Last Rights: Ethics Of The Death Penalty In Washington State
Since 1976, 1,413 people have been executed in the United States. That number rose steadily through 1999, when 98 people were executed. Last year, 35 people were put to death.
Can there be justice in the imposition of capital punishment? Humanities Washington hosted a deeper discussion of issues surrounding the death penalty at The Royal Room in Columbia City on May 27, 2015.
In a study published in 2014, University of Washington professor Katherine Beckett found that “jurors in Washington are three times more likely to recommend a death sentence for a black defendant than for a white defendant in a similar case.”
Soon after the study was published, Washington Gov. Jay Inslee announced that he would not carry out any death penalty sentence, but instead issue a reprieve in all capital cases brought before him. Inslee justified his decision this way:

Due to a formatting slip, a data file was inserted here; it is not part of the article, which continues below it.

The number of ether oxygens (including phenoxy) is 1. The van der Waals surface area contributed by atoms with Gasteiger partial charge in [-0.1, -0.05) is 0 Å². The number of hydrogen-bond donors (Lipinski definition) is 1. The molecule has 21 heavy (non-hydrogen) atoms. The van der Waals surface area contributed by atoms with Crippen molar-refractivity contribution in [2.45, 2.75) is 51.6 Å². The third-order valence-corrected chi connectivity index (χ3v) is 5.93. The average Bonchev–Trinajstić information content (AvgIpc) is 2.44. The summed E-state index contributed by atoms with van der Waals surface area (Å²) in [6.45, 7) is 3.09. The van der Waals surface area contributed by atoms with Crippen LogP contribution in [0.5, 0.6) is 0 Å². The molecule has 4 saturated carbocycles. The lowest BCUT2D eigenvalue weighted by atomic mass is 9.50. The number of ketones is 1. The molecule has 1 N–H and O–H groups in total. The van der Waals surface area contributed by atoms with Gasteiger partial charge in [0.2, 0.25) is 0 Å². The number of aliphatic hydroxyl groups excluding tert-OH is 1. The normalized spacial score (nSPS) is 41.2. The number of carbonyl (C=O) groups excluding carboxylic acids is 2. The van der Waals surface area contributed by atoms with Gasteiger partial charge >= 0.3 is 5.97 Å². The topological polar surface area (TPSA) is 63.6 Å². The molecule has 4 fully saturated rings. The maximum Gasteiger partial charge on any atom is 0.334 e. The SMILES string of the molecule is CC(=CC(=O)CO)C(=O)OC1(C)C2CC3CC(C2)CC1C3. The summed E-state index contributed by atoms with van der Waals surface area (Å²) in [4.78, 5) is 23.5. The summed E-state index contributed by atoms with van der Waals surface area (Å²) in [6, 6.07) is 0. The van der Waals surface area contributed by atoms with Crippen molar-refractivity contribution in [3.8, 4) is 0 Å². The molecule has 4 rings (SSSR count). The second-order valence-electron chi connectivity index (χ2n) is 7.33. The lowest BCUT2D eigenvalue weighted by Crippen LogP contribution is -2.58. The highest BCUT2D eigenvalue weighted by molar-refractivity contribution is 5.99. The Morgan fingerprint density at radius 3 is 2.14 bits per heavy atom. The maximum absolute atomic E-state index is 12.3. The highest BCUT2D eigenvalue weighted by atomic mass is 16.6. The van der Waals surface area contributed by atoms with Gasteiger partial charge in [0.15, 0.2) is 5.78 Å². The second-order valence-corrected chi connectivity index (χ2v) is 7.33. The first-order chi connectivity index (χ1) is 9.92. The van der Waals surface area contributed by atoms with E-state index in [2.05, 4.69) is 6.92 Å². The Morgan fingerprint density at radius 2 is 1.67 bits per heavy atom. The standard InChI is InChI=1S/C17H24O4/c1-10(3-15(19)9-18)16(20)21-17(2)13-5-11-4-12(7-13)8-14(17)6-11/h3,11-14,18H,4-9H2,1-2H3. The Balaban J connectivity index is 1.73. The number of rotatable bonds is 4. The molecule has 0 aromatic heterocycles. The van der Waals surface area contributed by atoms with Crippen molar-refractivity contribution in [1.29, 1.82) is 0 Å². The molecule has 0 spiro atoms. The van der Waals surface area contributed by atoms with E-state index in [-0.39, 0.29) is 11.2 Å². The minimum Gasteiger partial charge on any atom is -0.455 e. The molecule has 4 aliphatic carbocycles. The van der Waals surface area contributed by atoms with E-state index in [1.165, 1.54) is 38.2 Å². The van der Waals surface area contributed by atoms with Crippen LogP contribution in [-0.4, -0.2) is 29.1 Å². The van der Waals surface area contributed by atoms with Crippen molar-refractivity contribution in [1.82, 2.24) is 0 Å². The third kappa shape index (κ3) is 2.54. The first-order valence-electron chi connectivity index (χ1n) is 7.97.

"Equal justice under the law is the state's primary responsibility. And in death penalty cases, I'm not convinced equal justice is being served. The use of the death penalty in this state is unequally applied, sometimes dependent on the budget of the county where the crime occurred."
Inslee also referred to doubts that the death penalty was a deterrent and to his hope that his decision would prompt a deeper discussion of capital punishment in the state.
The Humanities Washington Think & Drink event was moderated by KUOW’s Ross Reynolds. Featured guests were Dorothy Van Soest, a writer and former dean at the University of Washington, and David E. Smith, an instructor for the Osher Lifelong Learning Institute at the University of Washington.
Thanks to Anna Tatistcheff for our recording and to TVW for the audio from Gov. Inslee.
Correction 9/16/15: A previous version incorrectly stated David E. Smith’s title. He is an instructor for the Osher Lifelong Learning Institute at the University of Washington.
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